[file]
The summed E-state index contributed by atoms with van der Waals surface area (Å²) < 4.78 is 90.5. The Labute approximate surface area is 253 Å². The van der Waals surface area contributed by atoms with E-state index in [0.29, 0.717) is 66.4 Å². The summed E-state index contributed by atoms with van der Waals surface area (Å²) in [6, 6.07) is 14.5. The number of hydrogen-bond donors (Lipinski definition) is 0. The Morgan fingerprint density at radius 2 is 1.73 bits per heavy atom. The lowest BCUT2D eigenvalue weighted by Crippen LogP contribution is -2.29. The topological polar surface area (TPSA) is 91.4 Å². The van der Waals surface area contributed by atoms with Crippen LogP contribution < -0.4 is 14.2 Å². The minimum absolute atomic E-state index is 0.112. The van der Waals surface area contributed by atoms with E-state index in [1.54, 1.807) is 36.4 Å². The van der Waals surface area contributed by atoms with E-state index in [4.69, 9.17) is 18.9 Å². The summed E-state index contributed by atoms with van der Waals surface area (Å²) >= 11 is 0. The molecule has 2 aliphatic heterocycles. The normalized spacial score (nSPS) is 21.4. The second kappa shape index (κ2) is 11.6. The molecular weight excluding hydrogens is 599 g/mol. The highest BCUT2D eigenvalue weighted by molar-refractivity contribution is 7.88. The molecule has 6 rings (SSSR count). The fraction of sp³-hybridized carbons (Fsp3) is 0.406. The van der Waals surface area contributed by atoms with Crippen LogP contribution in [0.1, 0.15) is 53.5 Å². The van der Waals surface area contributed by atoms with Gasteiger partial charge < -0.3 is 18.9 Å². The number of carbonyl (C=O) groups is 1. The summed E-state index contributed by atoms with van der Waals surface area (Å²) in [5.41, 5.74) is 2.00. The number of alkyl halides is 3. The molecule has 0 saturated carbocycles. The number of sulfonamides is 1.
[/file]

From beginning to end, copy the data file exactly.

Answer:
The summed E-state index contributed by atoms with van der Waals surface area (Å²) < 4.78 is 90.5. The Labute approximate surface area is 253 Å². The van der Waals surface area contributed by atoms with E-state index in [0.29, 0.717) is 66.4 Å². The summed E-state index contributed by atoms with van der Waals surface area (Å²) in [6, 6.07) is 14.5. The number of hydrogen-bond donors (Lipinski definition) is 0. The Morgan fingerprint density at radius 2 is 1.73 bits per heavy atom. The lowest BCUT2D eigenvalue weighted by Crippen LogP contribution is -2.29. The topological polar surface area (TPSA) is 91.4 Å². The van der Waals surface area contributed by atoms with Crippen LogP contribution < -0.4 is 14.2 Å². The minimum absolute atomic E-state index is 0.112. The van der Waals surface area contributed by atoms with E-state index in [1.54, 1.807) is 36.4 Å². The van der Waals surface area contributed by atoms with E-state index in [4.69, 9.17) is 18.9 Å². The summed E-state index contributed by atoms with van der Waals surface area (Å²) >= 11 is 0. The molecule has 2 aliphatic heterocycles. The normalized spacial score (nSPS) is 21.4. The second kappa shape index (κ2) is 11.6. The molecular weight excluding hydrogens is 599 g/mol. The highest BCUT2D eigenvalue weighted by molar-refractivity contribution is 7.88. The molecule has 6 rings (SSSR count). The fraction of sp³-hybridized carbons (Fsp3) is 0.406. The van der Waals surface area contributed by atoms with Crippen LogP contribution in [0.1, 0.15) is 53.5 Å². The van der Waals surface area contributed by atoms with Gasteiger partial charge < -0.3 is 18.9 Å². The number of carbonyl (C=O) groups is 1. The summed E-state index contributed by atoms with van der Waals surface area (Å²) in [5.41, 5.74) is 2.00. The number of alkyl halides is 3. The molecule has 0 saturated carbocycles. The number of sulfonamides is 1.